Abstract 5386: The Development of Heart Failure in Rats is Associated with Impaired Insulin Response and Mitochondrial Dysfunction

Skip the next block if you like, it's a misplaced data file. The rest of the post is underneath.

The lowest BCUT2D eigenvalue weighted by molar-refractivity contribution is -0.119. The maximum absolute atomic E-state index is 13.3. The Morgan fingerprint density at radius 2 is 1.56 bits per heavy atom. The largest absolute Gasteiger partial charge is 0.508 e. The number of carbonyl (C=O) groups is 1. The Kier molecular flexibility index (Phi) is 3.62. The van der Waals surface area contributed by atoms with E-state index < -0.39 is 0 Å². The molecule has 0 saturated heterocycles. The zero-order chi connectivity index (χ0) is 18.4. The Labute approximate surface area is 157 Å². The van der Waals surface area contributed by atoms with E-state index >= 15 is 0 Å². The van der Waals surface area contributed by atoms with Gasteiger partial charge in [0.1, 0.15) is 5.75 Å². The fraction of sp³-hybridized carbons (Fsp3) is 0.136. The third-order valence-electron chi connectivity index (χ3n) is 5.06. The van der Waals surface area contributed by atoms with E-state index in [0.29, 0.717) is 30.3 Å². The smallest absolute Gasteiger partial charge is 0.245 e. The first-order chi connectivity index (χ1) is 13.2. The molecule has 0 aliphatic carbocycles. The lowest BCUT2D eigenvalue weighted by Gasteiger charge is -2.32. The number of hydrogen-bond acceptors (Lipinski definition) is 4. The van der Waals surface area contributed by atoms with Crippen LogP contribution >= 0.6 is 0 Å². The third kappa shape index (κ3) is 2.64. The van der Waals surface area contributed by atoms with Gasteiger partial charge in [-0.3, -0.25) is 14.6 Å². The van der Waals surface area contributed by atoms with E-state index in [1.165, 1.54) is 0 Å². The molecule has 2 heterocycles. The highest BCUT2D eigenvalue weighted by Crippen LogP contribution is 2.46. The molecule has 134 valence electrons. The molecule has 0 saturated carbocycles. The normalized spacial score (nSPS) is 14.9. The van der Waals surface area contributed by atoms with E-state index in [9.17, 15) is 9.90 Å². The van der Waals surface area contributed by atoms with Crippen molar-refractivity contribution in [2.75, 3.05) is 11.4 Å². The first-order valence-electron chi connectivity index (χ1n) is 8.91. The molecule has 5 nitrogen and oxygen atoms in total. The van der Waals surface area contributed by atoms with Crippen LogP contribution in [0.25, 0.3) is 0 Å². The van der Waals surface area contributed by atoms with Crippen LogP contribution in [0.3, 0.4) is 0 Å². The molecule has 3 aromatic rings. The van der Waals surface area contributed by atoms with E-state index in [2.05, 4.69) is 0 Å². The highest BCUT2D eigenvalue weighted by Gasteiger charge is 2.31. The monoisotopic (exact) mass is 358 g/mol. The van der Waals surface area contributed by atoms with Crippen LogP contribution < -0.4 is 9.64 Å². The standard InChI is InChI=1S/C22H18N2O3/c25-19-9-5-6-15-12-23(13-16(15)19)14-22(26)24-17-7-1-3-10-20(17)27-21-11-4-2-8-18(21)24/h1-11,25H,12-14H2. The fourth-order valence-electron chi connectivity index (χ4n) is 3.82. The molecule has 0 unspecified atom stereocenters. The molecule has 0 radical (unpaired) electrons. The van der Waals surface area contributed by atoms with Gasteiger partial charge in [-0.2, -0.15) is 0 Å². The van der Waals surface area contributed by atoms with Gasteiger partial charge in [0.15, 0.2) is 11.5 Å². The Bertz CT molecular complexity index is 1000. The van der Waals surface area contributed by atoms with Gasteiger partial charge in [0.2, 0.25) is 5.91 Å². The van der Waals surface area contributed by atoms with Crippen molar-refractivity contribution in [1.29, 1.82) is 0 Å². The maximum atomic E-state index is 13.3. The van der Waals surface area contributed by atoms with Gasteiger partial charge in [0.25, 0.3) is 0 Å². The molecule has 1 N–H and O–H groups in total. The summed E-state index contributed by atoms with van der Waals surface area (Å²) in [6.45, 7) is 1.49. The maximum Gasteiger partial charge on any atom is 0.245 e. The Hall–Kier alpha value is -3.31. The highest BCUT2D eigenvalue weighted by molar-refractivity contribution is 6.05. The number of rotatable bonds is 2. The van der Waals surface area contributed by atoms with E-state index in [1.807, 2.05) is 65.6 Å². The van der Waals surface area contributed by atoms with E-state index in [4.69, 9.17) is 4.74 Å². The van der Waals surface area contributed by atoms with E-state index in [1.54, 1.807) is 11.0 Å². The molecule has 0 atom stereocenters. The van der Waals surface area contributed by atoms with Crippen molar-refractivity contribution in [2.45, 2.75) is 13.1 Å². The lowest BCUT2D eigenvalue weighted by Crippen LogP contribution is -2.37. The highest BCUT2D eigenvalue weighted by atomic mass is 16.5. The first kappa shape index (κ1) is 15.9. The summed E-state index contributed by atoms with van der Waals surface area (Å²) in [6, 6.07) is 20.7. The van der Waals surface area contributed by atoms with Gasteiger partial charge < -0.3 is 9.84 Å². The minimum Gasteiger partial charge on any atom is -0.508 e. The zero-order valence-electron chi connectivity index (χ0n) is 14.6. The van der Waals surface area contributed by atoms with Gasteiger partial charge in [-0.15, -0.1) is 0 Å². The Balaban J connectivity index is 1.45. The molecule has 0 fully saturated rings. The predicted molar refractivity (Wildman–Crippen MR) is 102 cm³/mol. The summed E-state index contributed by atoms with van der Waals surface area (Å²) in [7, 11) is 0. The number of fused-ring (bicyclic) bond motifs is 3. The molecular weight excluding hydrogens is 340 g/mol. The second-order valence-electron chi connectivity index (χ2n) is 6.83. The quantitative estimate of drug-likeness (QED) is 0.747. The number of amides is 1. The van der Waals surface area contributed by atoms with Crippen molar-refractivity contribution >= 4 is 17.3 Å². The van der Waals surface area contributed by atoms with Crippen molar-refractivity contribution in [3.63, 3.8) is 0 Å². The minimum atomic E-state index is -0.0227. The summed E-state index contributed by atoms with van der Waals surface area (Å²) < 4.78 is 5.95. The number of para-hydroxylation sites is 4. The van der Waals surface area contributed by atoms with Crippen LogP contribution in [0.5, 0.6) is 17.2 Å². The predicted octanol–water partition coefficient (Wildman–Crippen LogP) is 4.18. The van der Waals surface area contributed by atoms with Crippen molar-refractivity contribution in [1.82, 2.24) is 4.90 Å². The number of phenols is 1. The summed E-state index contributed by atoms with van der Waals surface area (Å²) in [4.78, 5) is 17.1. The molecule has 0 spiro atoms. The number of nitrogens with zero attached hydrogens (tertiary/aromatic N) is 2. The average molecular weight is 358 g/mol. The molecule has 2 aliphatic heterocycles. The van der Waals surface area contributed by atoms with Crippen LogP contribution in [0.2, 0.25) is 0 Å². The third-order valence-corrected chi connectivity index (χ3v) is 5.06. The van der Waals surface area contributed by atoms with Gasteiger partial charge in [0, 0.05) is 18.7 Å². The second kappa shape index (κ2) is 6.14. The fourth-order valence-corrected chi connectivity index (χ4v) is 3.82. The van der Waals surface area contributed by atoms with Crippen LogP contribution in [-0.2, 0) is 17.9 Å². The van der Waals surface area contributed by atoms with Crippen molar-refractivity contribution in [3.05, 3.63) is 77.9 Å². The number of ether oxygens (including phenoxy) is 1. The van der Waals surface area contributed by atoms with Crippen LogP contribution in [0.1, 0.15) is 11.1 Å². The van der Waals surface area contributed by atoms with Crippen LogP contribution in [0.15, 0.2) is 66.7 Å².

Insulin regulates mitochondrial OXPHOS expression, and a link between mitochondrial dysfunction and insulin resistance (IR) has been established in various tissues. Recent reports demonstrated that IR and/or mitochondrial dysfunction can occur in failing hearts. We hypothesized that IR may precede onset of mitochondrial dysfunction in the development of heart failure following pressure overload. Male Sprague-Dawley rats were subjected to transverse aortic constriction (TAC) for 10 or 20 weeks, or rats were trained on a treadmill for 10 weeks. Left ventricular posterior wall thickness was increased (LVPWD: 2.6±0.2 vs. 1.4±0.2mm; p<0.05) and ejection fraction (EF) was unaltered (76%–63%) following 10 weeks of TAC, indicating compensated hypertrophy. In contrast, 20 weeks of TAC resulted in reduced EF (53±8 vs. 75±6%; p<0.05), indicating heart failure. Treadmill training resulted in increased LVPWD (1.7±0.1 vs. 1.9±0.1mm; p<0.05) and normal EF (75±3 vs. 70±1%), indicating physiologic hypertrophy. State 3 respiration of isolated mitochondria was unchanged in both types of hypertrophy but significantly reduced in heart failure (natomsO/min/mg protein: glutamate 200±16 vs. 585±92, palmitoyl-carnitine 193±15 vs. 802±75, pyruvate 198±29 vs. 549±87, succinate 405±39 vs. 720±80; all p<0.05). While insulin increased glucose oxidation in isolated working hearts of exercise-trained animals, this response was significantly blunted in animals with pressure overload hypertrophy and failure. The mitochondrial marker enzyme, citrate synthase, was significantly reduced in hearts with heart failure (U/g wet weight: 24.6±2.1 vs. 5.1±0.8). Hearts with physiologic hypertrophy demonstrated a normal mitochondrial geno- and phenotype associated with normal insulin sensitivity. Thus pressure overload causes insulin resistance which precedes the onset of mitochondrial and contractile dysfunction. It is tempting to speculate that the development of IR may be involved in the mechanism causing pressure overload induced heart failure.